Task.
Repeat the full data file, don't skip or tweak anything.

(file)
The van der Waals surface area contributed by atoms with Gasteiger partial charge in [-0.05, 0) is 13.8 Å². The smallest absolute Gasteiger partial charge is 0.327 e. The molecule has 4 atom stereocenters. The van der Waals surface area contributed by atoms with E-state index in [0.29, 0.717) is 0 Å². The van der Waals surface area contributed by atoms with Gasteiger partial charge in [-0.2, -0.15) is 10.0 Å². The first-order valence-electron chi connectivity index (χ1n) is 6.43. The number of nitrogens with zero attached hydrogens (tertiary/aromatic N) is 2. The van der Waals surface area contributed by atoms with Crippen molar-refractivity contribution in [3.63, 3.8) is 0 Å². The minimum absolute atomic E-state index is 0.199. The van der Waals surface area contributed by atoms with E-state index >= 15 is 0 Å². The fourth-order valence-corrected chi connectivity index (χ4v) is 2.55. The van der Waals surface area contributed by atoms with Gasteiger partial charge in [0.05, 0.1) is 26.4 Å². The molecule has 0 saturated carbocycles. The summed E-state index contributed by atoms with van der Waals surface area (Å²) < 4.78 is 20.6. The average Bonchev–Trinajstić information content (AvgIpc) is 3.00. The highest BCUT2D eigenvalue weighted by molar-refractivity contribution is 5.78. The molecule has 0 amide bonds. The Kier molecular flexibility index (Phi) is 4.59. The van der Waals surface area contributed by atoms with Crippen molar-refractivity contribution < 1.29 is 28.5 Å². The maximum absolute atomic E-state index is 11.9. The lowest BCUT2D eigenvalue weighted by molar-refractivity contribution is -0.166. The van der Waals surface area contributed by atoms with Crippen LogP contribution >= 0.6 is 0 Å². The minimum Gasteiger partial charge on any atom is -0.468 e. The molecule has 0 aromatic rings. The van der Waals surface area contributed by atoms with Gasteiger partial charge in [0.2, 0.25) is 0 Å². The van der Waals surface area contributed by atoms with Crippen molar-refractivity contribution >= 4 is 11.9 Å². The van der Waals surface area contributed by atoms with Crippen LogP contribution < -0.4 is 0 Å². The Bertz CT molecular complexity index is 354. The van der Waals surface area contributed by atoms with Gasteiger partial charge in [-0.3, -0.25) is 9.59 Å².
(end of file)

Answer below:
The van der Waals surface area contributed by atoms with Gasteiger partial charge in [-0.05, 0) is 13.8 Å². The smallest absolute Gasteiger partial charge is 0.327 e. The molecule has 4 atom stereocenters. The van der Waals surface area contributed by atoms with E-state index in [0.29, 0.717) is 0 Å². The van der Waals surface area contributed by atoms with Gasteiger partial charge in [-0.2, -0.15) is 10.0 Å². The first-order valence-electron chi connectivity index (χ1n) is 6.43. The number of nitrogens with zero attached hydrogens (tertiary/aromatic N) is 2. The van der Waals surface area contributed by atoms with Crippen molar-refractivity contribution in [3.63, 3.8) is 0 Å². The minimum absolute atomic E-state index is 0.199. The van der Waals surface area contributed by atoms with E-state index >= 15 is 0 Å². The fourth-order valence-corrected chi connectivity index (χ4v) is 2.55. The van der Waals surface area contributed by atoms with Gasteiger partial charge in [0.05, 0.1) is 26.4 Å². The molecule has 0 saturated carbocycles. The summed E-state index contributed by atoms with van der Waals surface area (Å²) < 4.78 is 20.6. The average Bonchev–Trinajstić information content (AvgIpc) is 3.00. The highest BCUT2D eigenvalue weighted by molar-refractivity contribution is 5.78. The molecule has 0 amide bonds. The Kier molecular flexibility index (Phi) is 4.59. The van der Waals surface area contributed by atoms with Crippen molar-refractivity contribution < 1.29 is 28.5 Å². The maximum absolute atomic E-state index is 11.9. The lowest BCUT2D eigenvalue weighted by molar-refractivity contribution is -0.166. The van der Waals surface area contributed by atoms with Crippen LogP contribution >= 0.6 is 0 Å². The minimum Gasteiger partial charge on any atom is -0.468 e. The molecule has 0 aromatic rings. The van der Waals surface area contributed by atoms with Gasteiger partial charge in [0.2, 0.25) is 0 Å². The van der Waals surface area contributed by atoms with Crippen molar-refractivity contribution >= 4 is 11.9 Å². The van der Waals surface area contributed by atoms with Crippen LogP contribution < -0.4 is 0 Å². The Bertz CT molecular complexity index is 354. The van der Waals surface area contributed by atoms with Gasteiger partial charge in [-0.3, -0.25) is 9.59 Å².